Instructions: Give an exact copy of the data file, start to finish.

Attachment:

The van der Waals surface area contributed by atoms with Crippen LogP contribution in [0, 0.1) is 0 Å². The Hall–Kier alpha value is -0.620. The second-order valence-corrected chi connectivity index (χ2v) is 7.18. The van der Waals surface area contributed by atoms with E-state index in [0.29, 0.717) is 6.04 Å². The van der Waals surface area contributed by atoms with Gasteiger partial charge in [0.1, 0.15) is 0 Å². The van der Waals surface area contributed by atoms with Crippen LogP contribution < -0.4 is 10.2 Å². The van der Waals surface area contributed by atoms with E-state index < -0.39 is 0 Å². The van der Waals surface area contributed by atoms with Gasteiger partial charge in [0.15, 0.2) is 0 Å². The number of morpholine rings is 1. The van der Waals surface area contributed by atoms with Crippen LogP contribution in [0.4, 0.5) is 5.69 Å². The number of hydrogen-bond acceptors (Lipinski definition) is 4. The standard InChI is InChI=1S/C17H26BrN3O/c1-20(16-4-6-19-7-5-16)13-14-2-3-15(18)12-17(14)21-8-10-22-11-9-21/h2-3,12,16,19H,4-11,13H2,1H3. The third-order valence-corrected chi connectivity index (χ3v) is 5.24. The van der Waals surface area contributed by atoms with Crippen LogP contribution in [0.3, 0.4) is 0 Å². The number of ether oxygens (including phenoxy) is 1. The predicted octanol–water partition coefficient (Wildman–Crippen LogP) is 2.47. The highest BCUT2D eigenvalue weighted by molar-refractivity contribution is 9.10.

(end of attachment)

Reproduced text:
The van der Waals surface area contributed by atoms with Crippen LogP contribution in [0, 0.1) is 0 Å². The Hall–Kier alpha value is -0.620. The second-order valence-corrected chi connectivity index (χ2v) is 7.18. The van der Waals surface area contributed by atoms with E-state index in [0.29, 0.717) is 6.04 Å². The van der Waals surface area contributed by atoms with Gasteiger partial charge in [0.1, 0.15) is 0 Å². The van der Waals surface area contributed by atoms with Crippen LogP contribution < -0.4 is 10.2 Å². The van der Waals surface area contributed by atoms with E-state index < -0.39 is 0 Å². The van der Waals surface area contributed by atoms with Gasteiger partial charge in [0.15, 0.2) is 0 Å². The number of morpholine rings is 1. The van der Waals surface area contributed by atoms with Crippen LogP contribution in [0.4, 0.5) is 5.69 Å². The number of hydrogen-bond acceptors (Lipinski definition) is 4. The standard InChI is InChI=1S/C17H26BrN3O/c1-20(16-4-6-19-7-5-16)13-14-2-3-15(18)12-17(14)21-8-10-22-11-9-21/h2-3,12,16,19H,4-11,13H2,1H3. The third-order valence-corrected chi connectivity index (χ3v) is 5.24. The van der Waals surface area contributed by atoms with Crippen LogP contribution in [0.3, 0.4) is 0 Å². The number of ether oxygens (including phenoxy) is 1. The predicted octanol–water partition coefficient (Wildman–Crippen LogP) is 2.47. The highest BCUT2D eigenvalue weighted by molar-refractivity contribution is 9.10.